Comparison of Gandhiji with Other Educationists:
Pestalozzi and Gandhiji:
(1) Education for All- Both Pestalozzi and Gandhiji laid emphasis on education for the masses (education for all).
(2) Harmonious Development- Both Pestalozzi and Gandhiji believed in the harmonious development of human personality. In the words of Pestalozzi education is natural, harmonious and progressive development of man’s innate powers. Gandhiji speaks of education as “all-round drawing out of the best in child and man-body, mind and spirit”.
(3) Teaching of Crafts- Both Pestalozzi and Gandhiji viewed agriculture and spinning and weaving as the main crafts which must be taught to the child. However, unlike Gandhiji, Pestalozzi did not emphasize much upon the correlation of craft with the teaching of other subjects.
(4) As Fathers’- If Pestalozzi was called “Father Pestalozzi” Gandhiji was called the “Father of Nation”.
John Dewey and Gandhiji:
(1) Pragmatists- Both John Dewey and Gandhiji were pragmatists and practical thinkers.
(2) Faith in Democracy- Both stood for the democratic order of society. They advocated love, equality and justice as principles of democracy.
(3) Learning by Doing and Experience- Both John Dewey and Gandhiji were great activists. They advocated learning by doing and learning by experience and not listening and talking in education. Activity, expression and construction were the fundamental principles of their teaching and methods.
(4) School and Society- Both believed in relating the school with society. Both advocated that children should learn in cooperative community and social experience.
(5) Education through Crafts- Both advocated intellectual education through crafts and occupation. Both the educationists believed in self-supporting education.
Rousseau and Gandhiji:
Both Rousseau and Gandhiji have many common features of educational philosophy.
(1) Child-Centred Education- Both Rousseau and Gandhiji emphasized child-centred education. Both of them gave an important place to the child in the scheme of education. They believed in the development of a child’s inner faculties and powers. They were great lovers of children.
(2) Nature of the Child- Like Rousseau Gandhiji starts with the basic assumption that the child is good by nature. The teacher should keep this vital fact in mind while planning his education.
(3) Freedom for the Child- Both Rousseau and Gandhiji advocated freedom for the child. Both believed that there should not be unnecessary restrictions on the timetable or the syllabus as are found in the traditional schools. Moreover, the atmosphere should be as free as possible. Children should be educated in an atmosphere of freedom.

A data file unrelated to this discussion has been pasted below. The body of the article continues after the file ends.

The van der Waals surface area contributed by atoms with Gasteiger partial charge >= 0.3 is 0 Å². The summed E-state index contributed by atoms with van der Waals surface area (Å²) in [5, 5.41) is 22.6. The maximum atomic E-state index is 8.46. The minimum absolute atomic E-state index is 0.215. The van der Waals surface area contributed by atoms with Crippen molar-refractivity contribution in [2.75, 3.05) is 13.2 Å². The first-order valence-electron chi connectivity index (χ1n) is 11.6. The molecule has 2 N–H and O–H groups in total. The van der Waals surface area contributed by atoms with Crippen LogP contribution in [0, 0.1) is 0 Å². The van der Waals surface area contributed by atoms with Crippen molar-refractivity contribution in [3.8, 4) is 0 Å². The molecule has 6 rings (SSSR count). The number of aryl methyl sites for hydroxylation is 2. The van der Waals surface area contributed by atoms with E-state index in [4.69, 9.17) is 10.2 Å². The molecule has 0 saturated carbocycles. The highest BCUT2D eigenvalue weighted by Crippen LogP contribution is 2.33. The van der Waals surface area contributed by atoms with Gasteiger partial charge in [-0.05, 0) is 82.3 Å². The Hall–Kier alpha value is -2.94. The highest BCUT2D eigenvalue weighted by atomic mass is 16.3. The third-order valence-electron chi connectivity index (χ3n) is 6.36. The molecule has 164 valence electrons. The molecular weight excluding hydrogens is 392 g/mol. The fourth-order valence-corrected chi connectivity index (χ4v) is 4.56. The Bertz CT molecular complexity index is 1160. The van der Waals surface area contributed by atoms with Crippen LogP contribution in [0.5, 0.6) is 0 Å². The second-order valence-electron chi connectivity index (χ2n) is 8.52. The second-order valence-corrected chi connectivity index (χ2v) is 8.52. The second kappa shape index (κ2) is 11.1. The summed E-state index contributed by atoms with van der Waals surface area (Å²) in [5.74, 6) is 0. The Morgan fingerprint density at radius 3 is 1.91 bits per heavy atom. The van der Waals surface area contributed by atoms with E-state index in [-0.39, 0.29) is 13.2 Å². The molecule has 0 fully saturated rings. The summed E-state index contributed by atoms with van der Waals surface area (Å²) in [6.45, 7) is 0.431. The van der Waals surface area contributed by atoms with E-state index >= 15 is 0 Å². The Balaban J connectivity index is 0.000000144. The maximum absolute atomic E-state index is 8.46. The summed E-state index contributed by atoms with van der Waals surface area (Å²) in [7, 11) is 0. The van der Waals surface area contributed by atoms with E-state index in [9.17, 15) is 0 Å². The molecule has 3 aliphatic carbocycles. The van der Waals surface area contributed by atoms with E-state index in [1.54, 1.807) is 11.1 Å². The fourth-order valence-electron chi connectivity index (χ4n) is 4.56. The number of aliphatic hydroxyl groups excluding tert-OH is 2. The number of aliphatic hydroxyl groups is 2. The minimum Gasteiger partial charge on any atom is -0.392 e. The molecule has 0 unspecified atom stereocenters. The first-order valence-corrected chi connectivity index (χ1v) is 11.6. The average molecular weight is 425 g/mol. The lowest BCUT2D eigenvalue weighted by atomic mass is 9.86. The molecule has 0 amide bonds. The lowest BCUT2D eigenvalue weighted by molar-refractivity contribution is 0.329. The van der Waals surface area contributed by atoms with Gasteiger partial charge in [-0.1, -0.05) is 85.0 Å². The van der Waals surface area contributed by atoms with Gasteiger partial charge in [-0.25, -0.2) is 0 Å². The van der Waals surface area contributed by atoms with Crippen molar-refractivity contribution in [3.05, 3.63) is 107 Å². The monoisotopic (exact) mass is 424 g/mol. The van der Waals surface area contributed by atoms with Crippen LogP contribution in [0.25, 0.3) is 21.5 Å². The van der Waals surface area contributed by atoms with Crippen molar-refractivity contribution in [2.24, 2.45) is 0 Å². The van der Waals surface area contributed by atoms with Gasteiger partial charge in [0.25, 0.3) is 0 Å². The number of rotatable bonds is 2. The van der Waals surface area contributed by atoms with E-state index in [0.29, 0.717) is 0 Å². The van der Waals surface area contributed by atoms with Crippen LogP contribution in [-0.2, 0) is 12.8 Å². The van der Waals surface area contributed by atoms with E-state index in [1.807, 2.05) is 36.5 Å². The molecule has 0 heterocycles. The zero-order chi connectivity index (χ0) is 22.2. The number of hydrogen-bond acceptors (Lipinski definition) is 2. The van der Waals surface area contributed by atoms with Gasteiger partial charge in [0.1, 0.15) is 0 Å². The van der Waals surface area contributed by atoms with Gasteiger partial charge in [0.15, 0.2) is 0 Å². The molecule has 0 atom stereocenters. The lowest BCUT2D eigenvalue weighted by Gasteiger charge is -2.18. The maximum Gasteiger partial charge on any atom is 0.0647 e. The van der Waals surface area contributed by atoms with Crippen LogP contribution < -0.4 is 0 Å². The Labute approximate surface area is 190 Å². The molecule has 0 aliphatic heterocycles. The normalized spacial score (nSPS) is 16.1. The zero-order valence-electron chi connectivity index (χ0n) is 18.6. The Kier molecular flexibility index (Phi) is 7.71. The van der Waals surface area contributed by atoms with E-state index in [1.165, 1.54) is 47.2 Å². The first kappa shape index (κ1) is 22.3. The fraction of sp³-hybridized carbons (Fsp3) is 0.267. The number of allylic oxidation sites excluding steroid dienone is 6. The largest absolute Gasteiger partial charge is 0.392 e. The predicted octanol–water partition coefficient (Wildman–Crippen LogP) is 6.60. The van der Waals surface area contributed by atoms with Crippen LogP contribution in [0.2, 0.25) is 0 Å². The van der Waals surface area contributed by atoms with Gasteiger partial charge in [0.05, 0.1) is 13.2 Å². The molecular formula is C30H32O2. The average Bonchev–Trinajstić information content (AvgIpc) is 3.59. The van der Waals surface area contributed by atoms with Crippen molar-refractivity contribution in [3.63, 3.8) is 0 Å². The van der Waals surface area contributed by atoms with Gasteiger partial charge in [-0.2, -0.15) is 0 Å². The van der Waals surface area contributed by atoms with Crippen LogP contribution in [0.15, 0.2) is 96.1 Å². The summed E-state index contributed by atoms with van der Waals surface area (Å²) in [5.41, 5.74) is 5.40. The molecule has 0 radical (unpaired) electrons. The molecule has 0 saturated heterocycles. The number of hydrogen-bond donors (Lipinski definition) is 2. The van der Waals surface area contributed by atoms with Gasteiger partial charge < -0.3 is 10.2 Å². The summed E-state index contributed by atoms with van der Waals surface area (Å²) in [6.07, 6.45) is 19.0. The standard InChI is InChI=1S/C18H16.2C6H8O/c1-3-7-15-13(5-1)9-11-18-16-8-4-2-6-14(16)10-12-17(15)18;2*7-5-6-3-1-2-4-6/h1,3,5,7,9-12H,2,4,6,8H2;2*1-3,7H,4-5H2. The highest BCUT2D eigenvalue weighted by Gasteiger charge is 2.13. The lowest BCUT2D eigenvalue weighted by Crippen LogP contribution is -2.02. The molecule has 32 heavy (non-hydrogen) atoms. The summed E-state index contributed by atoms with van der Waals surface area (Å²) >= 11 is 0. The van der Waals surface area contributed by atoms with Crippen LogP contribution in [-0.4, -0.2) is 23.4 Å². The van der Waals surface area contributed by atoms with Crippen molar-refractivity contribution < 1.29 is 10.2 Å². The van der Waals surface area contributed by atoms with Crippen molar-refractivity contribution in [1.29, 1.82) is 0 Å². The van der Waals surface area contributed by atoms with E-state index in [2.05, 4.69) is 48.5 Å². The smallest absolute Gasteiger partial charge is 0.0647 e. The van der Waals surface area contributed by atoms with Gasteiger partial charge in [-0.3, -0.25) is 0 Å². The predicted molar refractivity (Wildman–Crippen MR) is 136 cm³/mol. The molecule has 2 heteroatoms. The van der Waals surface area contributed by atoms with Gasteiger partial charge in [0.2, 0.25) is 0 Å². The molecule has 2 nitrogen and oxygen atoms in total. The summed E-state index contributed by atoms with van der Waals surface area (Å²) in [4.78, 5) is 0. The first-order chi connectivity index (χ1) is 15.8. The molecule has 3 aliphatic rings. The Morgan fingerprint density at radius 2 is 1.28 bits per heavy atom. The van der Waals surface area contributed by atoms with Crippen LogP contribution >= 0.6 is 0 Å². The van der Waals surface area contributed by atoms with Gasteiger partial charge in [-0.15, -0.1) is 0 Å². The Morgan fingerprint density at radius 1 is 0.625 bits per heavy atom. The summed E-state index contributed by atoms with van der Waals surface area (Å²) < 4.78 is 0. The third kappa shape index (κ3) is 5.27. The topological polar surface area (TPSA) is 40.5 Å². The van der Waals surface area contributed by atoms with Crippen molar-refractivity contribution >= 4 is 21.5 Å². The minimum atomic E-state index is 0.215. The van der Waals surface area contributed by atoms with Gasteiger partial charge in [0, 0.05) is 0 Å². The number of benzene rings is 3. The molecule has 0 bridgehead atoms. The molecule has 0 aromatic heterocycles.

(4) Against Traditional Education-Both protested against all traditional education which has made all of us unfit for everything. In the words of Gandhiji, “I am convinced that the present system of primary education is not only wasteful but positively harmful. Most of the boys are lost to the parents and to the occupation to which they are born”.
(5) Against Verbalism- Both of them were against verbalism and wanted the child to work with his own hand for the development of the mind. Like Rousseau, Gandhiji was against all existing textbooks (which are based upon foreign culture). He however did not minimize the importance of textbooks but believed that for a new pattern of education new types of books are necessary.
(6) Natural Surroundings- Both of them advocated that the child should be educated in natural surroundings, away from the restricted atmosphere of our conventional society. As we have stated earlier, Gandhiji expects the teachers to educate village children in their villages so as to draw out all their faculties through some selected handi-crafts.
It should be kept in mind that whereas Rousseau advocated negative education and wanted the child to learn by error, Gandhiji’s approach was positive and he wanted to make efforts that the child should not commit any error.
Unlike Rousseau, Gandhiji does not believe in discipline by natural consequences. He believes in self-discipline. The child must be conscious of the laws he obeys. He must be conscious of the value of rules of discipline. The place where our future citizens can be disciplined is the school.
Froebel and Gandhiji:
Both Froebel and Gandhiji have many common features of educational philosophy-
(1) All-round Development- Both Froebel and Gandhiji advocated all-around development of personality i.e., the development of body, mind and soul.
(2) Arousal of Innate Propensities- Froebel remarks that the innate propensities of the child must be aroused. They must not be allowed to lie dormant. Gandhiji also believes that the function of education is to arouse the natural powers to the best and the fullest development.
(3) Spiritual Union With God- Both believe that everything of human creation in this universe is the manifestation of the Almighty or the Ultimate Truth. God pervades in everything and that knowledge about Him is the ultimate aim of education. Froebel says that education must enable the child to understand the principle of unity and must enable him to have a spiritual union with God. Gandhiji states that self-realization or union with God is the ultimate aim of education. In his words, education should aim at the realization of the ultimate reality- the merger of the finite being into the infinite.
(4) Self Activity- Both Froebel and Gandhiji believe in the principle of self-activity. They assert that the real development of the child is possible only through self-activity or learning by doing. They find spiritual meaning behind every activity.
(5) Social Environment- Both Froebel and Gandhiji recognize the importance of the social environment. Real education can take place in the company of others because the life of an individual is an integral part of society. Hence children should be trained to lead a group life and to live well in society.